Geographical Thought: Arabian Seat of Learning

By: Staff Reporter
Education

Say ‘Arab’ to yourself and see what images it invokes – a vast, seemingly unending sea of sand, mirages, a lone bejeweled sheikh rocking back and forth on a leisurely moving camel. Perhaps nothing else would be in sight except a menacing vortex of sand.
To the less visual, and better informed it might be, Osama Bin Laden, Talibans, terrorism, militancy, Islamic fundamentalism, jehad and so on. Not all images are pleasant, but then there never was a perfect civilization.
The clamour of criticism seems to have drowned the voice of their invaluable achievements. The pink of it lies buried under the strokes of black. It is time for us to rip this shroud and have a peek at the golden times beneath.
The prophet Muhammad, like a skilled sculptor, chiseled out a civilization from the disorderly jumble of raw tribes binding them with a thread of peace and brotherhood. His teachings came to be regarded as the word of God and soon the rulers felt the urge to propagate this surging ocean of wisdom.

But, they knew no way other than conquering – thus, a streak of conquests followed to spread this wisdom. However, this worked well for the Arabs in terms of the acquisition of knowledge. Annexation of Persia in A. D. 641, and Egypt in A.D. 642, and the entire Arabian Peninsula by A.D. 732 ushered in a new period of learning for the Arabian scholars with the intermingling of the various sources of learning from the nations subdued.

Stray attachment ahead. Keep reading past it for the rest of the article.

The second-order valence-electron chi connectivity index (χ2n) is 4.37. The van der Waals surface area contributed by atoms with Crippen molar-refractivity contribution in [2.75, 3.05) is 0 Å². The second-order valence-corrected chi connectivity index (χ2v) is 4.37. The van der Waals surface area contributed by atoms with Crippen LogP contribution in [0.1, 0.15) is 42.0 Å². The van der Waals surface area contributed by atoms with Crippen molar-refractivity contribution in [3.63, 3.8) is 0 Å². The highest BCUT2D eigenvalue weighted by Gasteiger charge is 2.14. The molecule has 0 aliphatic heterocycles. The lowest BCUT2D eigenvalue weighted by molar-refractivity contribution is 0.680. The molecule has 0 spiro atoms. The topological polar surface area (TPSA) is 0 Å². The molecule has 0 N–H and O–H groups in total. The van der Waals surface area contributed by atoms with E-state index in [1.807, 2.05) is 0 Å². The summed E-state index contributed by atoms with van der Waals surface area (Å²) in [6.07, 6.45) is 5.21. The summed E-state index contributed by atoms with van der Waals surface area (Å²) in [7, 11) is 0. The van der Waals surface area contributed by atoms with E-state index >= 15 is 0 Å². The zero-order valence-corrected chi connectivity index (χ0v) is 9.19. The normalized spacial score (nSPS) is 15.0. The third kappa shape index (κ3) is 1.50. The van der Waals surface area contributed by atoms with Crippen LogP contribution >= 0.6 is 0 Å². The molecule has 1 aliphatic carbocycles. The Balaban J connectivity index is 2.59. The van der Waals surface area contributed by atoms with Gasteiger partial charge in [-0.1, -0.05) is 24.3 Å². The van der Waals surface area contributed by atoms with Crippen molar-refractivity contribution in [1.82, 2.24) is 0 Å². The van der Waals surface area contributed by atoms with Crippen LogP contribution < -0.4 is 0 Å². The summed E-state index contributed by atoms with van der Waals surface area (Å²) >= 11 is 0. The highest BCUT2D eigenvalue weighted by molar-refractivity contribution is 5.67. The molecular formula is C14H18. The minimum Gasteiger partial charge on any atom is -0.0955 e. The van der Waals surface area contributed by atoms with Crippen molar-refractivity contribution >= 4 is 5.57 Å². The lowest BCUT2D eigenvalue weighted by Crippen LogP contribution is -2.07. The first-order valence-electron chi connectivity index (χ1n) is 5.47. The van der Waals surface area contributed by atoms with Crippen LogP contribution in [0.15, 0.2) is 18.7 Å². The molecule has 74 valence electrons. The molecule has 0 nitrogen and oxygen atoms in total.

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The fall of the Roman Empire heralded an end to the Greeks and Romans days of glory, and the Arabian scholars slowly filled up the lacuna in scientific learning caused by the collapse. Being avid travelers they required a sound knowledge of geography to facilitate their conquests and travels.
This brought them in contact with different sources of knowledge varying from the Greek science available at Alexandria (works of Herodetus, Erastosthenes, Ptolemy and others) to the Indian science for calculations (Arya Bhatta’s `Suryasiddhanta’). Moreover, the conquest of the Iberian Peninsula opened the European world to them. Organized research and scientific documentation of findings saw its dawn with the Arabs, as Baghdad emerged, near the ruins of Babylon, as a center of learning in A.D. 762.